Fig. 2.30. ThinWall Ribs: High Speedvs. Conventional Machining Source: The Boeing Company

the exact same part configuration was successfully cut from a two-inch thick plate of 7050-T7451 using high speed machining techniques. The two-inch high stiffeners ranged from 0.029 to 0.035 in. in thickness. Another example of thin wall machining capability is shown in the space structure in Fig. 2.31. This rather remarkable large part was machined to a wall thickness of only 0.015 in. and floor thickness of 0.020 in. The wall heights are almost 5 in.

High speed machining of aluminum was originally implemented on the F/A-18E/F fighter to save weight; 150 high speed machined "assemblies" saved approximately 80 lb. of weight. It soon became apparent that the higher metal removal rates could also save costs by eliminating multiple parts and assembly wA T * *


Fig. 2.31. High Speed Machined Thin Wall Space Structure Source: AUT Inc.

costs. An example of a high speed machining replacing an existing composite part is shown in Fig. 2.32. Although the machined part is slightly heavier, the cost savings were so significant that the change was justified. Another example is the large bulkhead shown in Fig. 2.33. Note that the holding fixture is actually the periphery of the plate, eliminating the need for holding fixtures. Finally, in Fig. 2.34 is a one piece unitized substructure that replaced multiple machined spars and ribs assembled with mechanical fasteners.

In conventional machining, roughing is usually followed by finishing using lighter depths of cut at much slower speeds. In high speed machining, it is often possible to combine the roughing and finishing cuts in the same operation. An enabler for high speed machining has been the development of porosity-free thick plate in the 7XXX series of alloys. For example, 7050-T7351 is available in plate stock up to 8 in. thick.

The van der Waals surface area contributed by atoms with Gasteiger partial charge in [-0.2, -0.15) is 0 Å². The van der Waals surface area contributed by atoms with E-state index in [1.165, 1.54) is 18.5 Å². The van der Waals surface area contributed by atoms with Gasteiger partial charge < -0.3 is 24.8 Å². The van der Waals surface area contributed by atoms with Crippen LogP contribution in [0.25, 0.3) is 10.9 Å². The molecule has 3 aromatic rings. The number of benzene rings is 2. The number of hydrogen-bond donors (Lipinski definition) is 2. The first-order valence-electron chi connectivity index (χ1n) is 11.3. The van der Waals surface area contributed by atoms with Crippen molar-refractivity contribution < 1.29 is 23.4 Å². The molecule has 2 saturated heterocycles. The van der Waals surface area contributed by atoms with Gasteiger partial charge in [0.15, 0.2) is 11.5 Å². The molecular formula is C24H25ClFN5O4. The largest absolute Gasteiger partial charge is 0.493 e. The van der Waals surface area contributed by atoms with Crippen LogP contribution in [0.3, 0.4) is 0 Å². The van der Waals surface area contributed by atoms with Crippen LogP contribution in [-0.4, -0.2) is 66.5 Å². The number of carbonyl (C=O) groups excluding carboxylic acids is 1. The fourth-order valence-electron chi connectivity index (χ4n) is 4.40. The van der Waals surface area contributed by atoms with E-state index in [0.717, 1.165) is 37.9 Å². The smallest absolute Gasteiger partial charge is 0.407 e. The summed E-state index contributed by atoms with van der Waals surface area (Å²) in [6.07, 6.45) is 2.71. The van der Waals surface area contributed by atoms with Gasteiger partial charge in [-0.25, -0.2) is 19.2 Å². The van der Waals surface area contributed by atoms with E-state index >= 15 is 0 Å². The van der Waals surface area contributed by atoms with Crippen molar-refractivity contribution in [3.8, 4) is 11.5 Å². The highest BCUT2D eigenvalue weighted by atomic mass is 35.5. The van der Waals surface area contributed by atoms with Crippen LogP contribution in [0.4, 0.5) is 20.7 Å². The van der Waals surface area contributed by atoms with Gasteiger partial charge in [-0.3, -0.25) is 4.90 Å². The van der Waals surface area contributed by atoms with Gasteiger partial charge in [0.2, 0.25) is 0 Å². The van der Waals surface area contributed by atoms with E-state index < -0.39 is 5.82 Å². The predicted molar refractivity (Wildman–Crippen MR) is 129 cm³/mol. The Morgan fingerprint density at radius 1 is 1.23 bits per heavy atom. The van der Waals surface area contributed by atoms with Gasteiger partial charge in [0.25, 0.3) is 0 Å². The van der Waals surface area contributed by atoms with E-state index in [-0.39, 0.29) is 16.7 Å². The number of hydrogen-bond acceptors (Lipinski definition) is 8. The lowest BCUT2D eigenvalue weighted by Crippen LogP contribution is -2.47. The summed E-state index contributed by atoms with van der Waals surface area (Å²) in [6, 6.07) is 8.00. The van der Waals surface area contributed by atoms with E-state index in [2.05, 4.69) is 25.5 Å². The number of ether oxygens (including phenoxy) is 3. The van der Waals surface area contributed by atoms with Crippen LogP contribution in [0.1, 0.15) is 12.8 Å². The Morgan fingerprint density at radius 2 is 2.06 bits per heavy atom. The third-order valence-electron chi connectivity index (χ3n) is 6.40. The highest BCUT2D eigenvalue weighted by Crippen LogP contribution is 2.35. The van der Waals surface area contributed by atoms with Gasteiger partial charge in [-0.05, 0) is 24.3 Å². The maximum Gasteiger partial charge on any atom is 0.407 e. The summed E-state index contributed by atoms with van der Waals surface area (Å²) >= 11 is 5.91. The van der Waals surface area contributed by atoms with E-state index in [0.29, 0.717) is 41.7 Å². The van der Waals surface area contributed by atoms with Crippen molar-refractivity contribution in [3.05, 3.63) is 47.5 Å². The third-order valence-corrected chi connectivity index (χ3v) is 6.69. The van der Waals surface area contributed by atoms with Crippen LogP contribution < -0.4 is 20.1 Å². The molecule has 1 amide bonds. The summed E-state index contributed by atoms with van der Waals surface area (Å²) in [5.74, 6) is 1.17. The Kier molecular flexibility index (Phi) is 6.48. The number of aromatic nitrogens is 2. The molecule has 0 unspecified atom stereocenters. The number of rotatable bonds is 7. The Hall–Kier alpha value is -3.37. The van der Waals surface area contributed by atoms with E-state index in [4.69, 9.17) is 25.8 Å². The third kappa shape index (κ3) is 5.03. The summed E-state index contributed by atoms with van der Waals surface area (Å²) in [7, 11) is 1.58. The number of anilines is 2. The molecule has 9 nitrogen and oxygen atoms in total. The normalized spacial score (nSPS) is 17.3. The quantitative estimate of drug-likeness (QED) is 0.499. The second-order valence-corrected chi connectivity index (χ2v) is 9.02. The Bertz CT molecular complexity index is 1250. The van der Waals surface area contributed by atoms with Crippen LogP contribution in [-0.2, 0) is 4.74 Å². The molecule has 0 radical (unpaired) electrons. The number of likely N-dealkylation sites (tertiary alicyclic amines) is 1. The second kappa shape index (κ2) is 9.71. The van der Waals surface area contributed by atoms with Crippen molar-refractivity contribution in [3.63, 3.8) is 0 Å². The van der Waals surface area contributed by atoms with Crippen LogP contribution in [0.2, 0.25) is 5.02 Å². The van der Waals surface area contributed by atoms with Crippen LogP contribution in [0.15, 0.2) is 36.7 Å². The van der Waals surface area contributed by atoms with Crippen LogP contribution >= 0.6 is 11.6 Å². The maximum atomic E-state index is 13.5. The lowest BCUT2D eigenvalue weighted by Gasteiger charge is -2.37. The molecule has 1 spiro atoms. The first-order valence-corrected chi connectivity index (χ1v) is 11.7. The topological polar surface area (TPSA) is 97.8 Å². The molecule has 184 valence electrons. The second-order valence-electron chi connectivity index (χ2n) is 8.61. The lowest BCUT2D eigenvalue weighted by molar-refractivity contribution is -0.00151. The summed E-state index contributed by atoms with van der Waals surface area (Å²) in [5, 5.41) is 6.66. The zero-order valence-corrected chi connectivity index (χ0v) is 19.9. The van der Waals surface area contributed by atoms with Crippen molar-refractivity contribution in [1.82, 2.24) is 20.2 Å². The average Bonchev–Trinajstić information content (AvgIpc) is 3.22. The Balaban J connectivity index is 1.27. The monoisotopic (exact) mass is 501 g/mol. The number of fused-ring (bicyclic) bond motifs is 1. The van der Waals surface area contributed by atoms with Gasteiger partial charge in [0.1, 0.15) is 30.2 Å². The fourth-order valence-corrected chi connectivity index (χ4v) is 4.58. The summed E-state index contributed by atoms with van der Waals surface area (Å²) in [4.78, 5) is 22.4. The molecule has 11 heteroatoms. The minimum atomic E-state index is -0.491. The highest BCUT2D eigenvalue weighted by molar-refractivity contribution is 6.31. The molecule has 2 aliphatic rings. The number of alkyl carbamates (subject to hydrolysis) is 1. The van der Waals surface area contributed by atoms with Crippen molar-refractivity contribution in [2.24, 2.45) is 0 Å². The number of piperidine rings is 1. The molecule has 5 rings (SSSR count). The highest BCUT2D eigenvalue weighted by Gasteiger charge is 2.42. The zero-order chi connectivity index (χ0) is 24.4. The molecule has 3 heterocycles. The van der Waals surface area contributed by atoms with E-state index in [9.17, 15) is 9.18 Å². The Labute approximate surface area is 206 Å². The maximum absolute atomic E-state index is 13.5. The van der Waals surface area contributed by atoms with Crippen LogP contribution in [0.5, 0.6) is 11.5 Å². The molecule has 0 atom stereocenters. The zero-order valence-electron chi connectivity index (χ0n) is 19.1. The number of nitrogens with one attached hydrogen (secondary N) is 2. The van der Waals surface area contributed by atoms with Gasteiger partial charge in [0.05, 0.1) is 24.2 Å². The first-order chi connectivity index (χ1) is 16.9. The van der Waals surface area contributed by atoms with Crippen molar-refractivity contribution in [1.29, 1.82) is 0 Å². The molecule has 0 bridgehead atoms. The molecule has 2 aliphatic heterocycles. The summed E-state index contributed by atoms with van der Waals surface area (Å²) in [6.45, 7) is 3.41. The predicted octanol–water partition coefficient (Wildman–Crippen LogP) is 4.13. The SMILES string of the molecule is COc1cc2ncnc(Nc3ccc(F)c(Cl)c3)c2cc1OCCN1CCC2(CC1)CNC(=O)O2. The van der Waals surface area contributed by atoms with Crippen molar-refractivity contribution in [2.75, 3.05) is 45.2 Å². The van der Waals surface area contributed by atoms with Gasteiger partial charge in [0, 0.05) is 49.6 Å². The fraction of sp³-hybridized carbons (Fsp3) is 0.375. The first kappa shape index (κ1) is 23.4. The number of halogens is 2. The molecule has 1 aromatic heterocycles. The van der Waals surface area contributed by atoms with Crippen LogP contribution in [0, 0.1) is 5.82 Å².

Solid two flute carbide cutters are normally used for high speed machining. Carbide tools reduce the number of tool changes required, due to reduced wear. However, more importantly, they also provide much greater cutter stiffness than high speed steel. Since a stiff cutter can take a much larger depth of cut than a flexible cutter, cutters with small length-to-diameter ratios are also used to maintain maximum cutter stiffness. Smaller diameter cutters may be required for finishing if tight corner radii are required. To provide further stiffness, the shortest possible tool holder is recommended. Since high speed machining is frequently used to produce thin walls, runout should be held to 0.001 in. Since high speeds are used, both the tool and holder need to be balanced. Due to the high rpms involved, inserted tools should not be used for safety reasons.

Vibration is a natural concern when machining at high speeds. Two types of vibration can occur: cutter vibration (chatter) and workpiece, or part, vibration.



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